Man uses cattle prod to rob Fort Pierce gas station – Local 10

FORT PIERCE, Fla. – A 21-year-old man used a cattle prod to rob a Fort Pierce gas station in order to get money to see his son, city police said. 

Middleton Henderson walked into a Citgo gas station at about 10:19 a.m. in the 4100 block of Okeechobee Road and asked the victim for a bathroom key, police said. When he was told that the bathroom was out of order, Henderson left the store and loitered outside for an extended time. 

He then walked back into the store with a cattle prod in his hand and shocked the victim with it, police said. He then jumped over the counter and took money from a drawer before punching and kicking the victim. 

Henderson left the prod on the floor as he left the store, and the victim, who had injuries to his eyes, hands and body, called police. 

Shortly after the incident, an officer spotted a man matching Henderson’s description inside an abandoned house in the 2300 block of South 29th Street.

Henderson was taken into custody shortly thereafter, and police found a large sum on money in his right back pocket, police said. 

After being read his rights, Henderson agreed to speak to police. 

When asked why he was arrested, Henderson said, “Armed robbery, I’m guessing,” according to an arrest report.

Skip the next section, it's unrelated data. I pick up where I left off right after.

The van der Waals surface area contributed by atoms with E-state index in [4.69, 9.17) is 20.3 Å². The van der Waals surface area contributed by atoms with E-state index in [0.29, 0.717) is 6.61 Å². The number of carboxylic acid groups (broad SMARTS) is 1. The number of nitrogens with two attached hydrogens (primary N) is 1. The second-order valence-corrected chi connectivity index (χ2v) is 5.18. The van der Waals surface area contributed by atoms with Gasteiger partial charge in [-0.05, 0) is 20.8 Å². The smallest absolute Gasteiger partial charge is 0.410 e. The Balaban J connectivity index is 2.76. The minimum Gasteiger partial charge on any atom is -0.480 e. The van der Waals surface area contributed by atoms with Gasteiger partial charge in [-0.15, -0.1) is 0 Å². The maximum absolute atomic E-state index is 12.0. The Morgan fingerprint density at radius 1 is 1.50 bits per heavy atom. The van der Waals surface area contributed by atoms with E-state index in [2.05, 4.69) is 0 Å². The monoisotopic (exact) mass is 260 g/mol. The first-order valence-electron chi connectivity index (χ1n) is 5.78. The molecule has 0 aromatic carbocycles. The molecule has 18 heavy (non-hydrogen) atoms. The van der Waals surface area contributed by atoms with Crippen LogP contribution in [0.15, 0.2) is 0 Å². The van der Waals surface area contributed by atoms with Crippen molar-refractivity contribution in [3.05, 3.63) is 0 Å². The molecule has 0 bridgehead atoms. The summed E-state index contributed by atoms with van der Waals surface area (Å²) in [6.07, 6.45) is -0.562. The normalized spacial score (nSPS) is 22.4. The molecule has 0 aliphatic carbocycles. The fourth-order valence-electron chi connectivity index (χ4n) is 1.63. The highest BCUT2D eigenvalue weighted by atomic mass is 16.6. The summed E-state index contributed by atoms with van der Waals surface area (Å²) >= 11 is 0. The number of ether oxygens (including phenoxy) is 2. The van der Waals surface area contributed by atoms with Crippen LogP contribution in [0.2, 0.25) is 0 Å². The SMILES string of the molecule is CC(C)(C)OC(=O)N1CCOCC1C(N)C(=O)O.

He then said that he hadn’t seen his son in weeks and thought that if he could get some money then he would be able to see him, the report said. Henderson went on to say that he recently lost his house, car and job and had been homeless. 

Henderson told police that he waited a while before going inside the store with the cattle prod and that his plan was to shock the clerk and stun him — leaving him with enough time to grab the money and go, the report said. 

Things didn’t go Henderson’s way when the clerk fought back, according to the report, and that’s what caused Henderson to take the money and run. 

Henderson was arrested on charges of robbery with a weapon and aggravated battery causing bodily harm. 

Copyright 2017 by WPLG – All rights reserved.

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AG CORNER: Understanding feeder cattle price slides – Stillwater News Press

Feeder cattle prices depend on the weight of the cattle with lightweight cattle typically having the highest price per pound (or hundredweight) and lower prices for heavier cattle. Not only do prices vary across cattle weights but the size of the price adjustment depends on the weight of the cattle.